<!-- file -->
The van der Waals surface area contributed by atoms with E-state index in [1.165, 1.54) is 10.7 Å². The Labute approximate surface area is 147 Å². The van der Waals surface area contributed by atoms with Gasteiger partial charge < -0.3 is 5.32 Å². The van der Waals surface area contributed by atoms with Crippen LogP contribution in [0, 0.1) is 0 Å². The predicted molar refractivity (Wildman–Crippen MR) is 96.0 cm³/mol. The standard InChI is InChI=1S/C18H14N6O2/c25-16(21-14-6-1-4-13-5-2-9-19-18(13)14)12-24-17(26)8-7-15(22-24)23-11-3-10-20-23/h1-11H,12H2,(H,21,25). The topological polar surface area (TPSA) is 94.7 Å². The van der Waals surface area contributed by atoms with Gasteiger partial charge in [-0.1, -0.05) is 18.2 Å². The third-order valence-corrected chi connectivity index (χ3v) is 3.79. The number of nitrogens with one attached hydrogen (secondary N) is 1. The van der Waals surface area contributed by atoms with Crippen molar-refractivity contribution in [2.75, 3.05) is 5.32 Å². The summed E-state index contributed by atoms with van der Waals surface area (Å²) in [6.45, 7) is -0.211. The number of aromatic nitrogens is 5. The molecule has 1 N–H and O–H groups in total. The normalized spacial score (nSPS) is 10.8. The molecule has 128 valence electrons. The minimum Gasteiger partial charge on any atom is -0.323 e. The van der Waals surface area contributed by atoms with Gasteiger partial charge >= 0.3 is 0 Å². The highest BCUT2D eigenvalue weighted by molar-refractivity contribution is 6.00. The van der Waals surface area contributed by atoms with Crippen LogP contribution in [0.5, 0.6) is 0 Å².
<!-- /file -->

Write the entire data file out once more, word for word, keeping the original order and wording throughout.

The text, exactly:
The van der Waals surface area contributed by atoms with E-state index in [1.165, 1.54) is 10.7 Å². The Labute approximate surface area is 147 Å². The van der Waals surface area contributed by atoms with Gasteiger partial charge < -0.3 is 5.32 Å². The van der Waals surface area contributed by atoms with Crippen LogP contribution in [0, 0.1) is 0 Å². The predicted molar refractivity (Wildman–Crippen MR) is 96.0 cm³/mol. The standard InChI is InChI=1S/C18H14N6O2/c25-16(21-14-6-1-4-13-5-2-9-19-18(13)14)12-24-17(26)8-7-15(22-24)23-11-3-10-20-23/h1-11H,12H2,(H,21,25). The topological polar surface area (TPSA) is 94.7 Å². The van der Waals surface area contributed by atoms with Gasteiger partial charge in [-0.1, -0.05) is 18.2 Å². The third-order valence-corrected chi connectivity index (χ3v) is 3.79. The number of nitrogens with one attached hydrogen (secondary N) is 1. The van der Waals surface area contributed by atoms with Crippen molar-refractivity contribution in [2.75, 3.05) is 5.32 Å². The summed E-state index contributed by atoms with van der Waals surface area (Å²) in [6.45, 7) is -0.211. The number of aromatic nitrogens is 5. The molecule has 1 N–H and O–H groups in total. The normalized spacial score (nSPS) is 10.8. The molecule has 128 valence electrons. The minimum Gasteiger partial charge on any atom is -0.323 e. The van der Waals surface area contributed by atoms with Gasteiger partial charge >= 0.3 is 0 Å². The highest BCUT2D eigenvalue weighted by molar-refractivity contribution is 6.00. The van der Waals surface area contributed by atoms with Crippen LogP contribution in [0.5, 0.6) is 0 Å².